I think I could show, if it were necessary, as has been already hinted to-day, that it is not solely from English sources, or with English money, that the mischief is being promoted. I could give at least one example of a particular teacher holding a considerable audience of children who was undoubtedly not an Englishman, and whose teaching was of a kind which, I think, it would not be easy to find in any large section of the English teaching class. We want to ask how far these schools are now definitely increasing, and next, how far are those who tabulate the results of inquiries and give us helpful information as to what they have ascertained and furnish us with quotations such as those which the noble Lord gave to-night, under any risk of confusing schools which are definitely evil—I will show your Lordships in a moment what I mean by that term—with schools which are undesirable in the minds of many of your Lordships because they are teaching what you think is a mischievous political creed, but which are not evil in the blunt sense.

Socialist schools may be Christian; indeed, many of the Socialist schools are in the highest degree Christian from the point of view of the teacher; and it would be monstrous to say that they were putting forth propaganda which was anti-Christian in its views, whatever we may think of its political consequences. There is a real danger, not a fanciful one, that the two sets of schools which may be called Socialist and proletarian should be confused, and those two terms used as if there was no distinction between them. Socialist and proletarian schools have sometimes been unfairly linked together so as to suggest that quotations which are given of the kind of thing taught in one of these schools may also be accepted as the sort that will be found in the other schools. We must take care that that distinction, so far as we can possibly draw it, is carefully drawn between the two kinds of schools.

With that in mind I tried, a little time ago, to make a closer investigation. The process that I followed, I think your Lord ships will feel, was as good a one as any that is likely to be effective. It was to ask the aid of the editors of the magazines, or journals, or publications which are alarming us upon this subject, calling attention to the "Red peril" and so forth, and to go through the widely scattered quotations which they gave, very often without any reference to the source from which they came. I wished, with their aid, to endeavour to trace the quotations back to the source from which they came, and to find out whether the words which were recorded—I have not the least doubt correctly—were interpreted by their context, and so see, if I could, how far an isolated sentence was being unfairly divorced from its context. I received the greatest help in that matter from those editing some of the magazines with which your Lordships are all familiar, because I think they have been circulated widely. I think we came together to the friendly conclusion that some of them did require re-editing, because of the very evil to which I have referred of confusing two kinds of school as if they belonged to one group when the schools were really entirely different, and also of giving quotations which took a different colour when you looked at their context and found what preceded or followed upon them.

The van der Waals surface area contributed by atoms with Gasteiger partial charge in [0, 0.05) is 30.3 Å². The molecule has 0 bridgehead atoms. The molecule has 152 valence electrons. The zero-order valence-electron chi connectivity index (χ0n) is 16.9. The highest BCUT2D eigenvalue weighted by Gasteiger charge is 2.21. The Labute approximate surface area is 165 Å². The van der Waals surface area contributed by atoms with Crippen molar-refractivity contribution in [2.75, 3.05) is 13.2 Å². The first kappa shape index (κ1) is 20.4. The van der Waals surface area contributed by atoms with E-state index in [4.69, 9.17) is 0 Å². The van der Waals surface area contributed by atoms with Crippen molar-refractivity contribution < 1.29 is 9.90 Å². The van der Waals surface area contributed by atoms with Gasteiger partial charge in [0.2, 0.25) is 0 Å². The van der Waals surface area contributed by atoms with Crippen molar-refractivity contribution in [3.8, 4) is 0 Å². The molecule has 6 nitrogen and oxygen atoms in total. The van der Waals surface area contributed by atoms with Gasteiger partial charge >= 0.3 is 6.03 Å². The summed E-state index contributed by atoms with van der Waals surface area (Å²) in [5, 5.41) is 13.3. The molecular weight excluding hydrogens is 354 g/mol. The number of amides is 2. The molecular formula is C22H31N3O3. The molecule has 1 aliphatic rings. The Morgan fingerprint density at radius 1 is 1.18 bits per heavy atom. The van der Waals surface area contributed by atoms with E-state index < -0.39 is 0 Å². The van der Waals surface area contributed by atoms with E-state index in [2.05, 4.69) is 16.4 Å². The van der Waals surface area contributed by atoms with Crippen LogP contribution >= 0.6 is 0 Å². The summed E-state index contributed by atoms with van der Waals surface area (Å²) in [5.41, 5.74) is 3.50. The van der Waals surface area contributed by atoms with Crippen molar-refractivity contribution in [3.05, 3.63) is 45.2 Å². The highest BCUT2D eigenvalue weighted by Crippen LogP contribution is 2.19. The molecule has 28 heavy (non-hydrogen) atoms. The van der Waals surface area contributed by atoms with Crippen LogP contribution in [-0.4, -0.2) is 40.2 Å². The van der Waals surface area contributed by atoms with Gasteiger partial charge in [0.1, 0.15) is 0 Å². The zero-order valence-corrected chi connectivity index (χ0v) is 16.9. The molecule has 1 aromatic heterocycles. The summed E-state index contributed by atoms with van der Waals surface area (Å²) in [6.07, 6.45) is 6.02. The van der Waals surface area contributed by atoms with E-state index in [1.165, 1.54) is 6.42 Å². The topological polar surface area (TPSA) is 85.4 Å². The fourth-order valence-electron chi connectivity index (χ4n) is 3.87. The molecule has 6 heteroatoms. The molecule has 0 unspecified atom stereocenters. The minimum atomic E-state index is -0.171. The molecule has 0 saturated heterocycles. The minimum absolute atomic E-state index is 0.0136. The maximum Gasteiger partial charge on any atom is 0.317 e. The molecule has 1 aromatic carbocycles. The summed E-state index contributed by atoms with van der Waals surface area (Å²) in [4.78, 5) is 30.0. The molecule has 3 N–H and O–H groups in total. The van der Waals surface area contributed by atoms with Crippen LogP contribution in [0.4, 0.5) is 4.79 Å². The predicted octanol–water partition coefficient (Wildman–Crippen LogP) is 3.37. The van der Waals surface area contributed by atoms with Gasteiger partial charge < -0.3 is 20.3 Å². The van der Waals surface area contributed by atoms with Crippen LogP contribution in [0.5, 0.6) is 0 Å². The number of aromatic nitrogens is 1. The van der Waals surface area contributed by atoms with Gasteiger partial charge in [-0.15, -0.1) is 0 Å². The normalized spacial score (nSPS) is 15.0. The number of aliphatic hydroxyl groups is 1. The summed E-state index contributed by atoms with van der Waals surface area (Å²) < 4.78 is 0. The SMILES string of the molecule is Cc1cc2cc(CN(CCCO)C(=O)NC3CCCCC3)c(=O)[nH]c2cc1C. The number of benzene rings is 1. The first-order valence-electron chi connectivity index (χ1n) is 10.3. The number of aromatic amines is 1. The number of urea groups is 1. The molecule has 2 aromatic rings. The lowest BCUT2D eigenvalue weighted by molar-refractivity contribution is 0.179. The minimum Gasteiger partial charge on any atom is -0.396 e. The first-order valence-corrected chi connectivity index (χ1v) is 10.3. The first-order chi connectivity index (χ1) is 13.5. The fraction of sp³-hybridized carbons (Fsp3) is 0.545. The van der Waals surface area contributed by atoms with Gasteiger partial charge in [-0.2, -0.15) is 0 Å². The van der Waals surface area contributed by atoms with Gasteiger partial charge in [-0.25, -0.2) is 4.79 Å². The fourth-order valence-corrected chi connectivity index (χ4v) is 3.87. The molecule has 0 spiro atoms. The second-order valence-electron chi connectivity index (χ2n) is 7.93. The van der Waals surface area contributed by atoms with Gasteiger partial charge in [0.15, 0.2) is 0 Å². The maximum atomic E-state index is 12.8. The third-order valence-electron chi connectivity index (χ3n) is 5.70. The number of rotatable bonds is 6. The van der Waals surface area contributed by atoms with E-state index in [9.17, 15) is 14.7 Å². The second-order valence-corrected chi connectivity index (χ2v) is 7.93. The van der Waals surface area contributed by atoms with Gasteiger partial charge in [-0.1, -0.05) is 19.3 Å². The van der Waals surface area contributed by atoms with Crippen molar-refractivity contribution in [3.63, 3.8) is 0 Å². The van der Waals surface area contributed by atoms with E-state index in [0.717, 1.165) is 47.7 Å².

I will give your Lordships an example of what I mean. There was one case in which a Socialist magazine drew a contrast between a Socialist and a proletarian Sunday-school, and, in order to illustrate this contrast, questions were given which are asked by the supposed teacher, and the answers printed were those which would be given in a proletarian School and those which would be given in a Socialist school. They were printed side by side, and you could see the contrast. You could also see how different is the teaching given in some Socialist Sunday-schools from that which is supposed to be given in what you call proletarian schools. But in quoting this, what the magazine did was to quote only the proletarian answers and not the Socialist answers, so that the magazine was not really representing fairly the position. Enough ought to have been given to show that it was the Socialist promoter of a rival scheme through whom the mischief had been brought to light, and that that Socialist promoter had brought it out in order, not to advocate it, but to denounce it. That, I think, was at once admitted to require re-editing, and I am not sure whether it appears in the papers as they are now circulated.

I guard myself from any general statement that these publications which are giving us warning were unfair. I do not think that at all. I do not think they intended to be unfair, although they were a little too ready to print quotations without verifying their sources. We found at least two which we could only trace back to a Chicago newspaper. These were not a really fair argument to be used in relation to the schools here. But, speaking generally, the quotations were most useful, and in the main, I think, fair as showing that these things are widely taught. It would, however, be another thing to say that we are, therefore, to conclude that we ought to be suspicious of every school that calls itself Socialist, and that we would find it teaching those things which were referred to by the noble Lord to-night.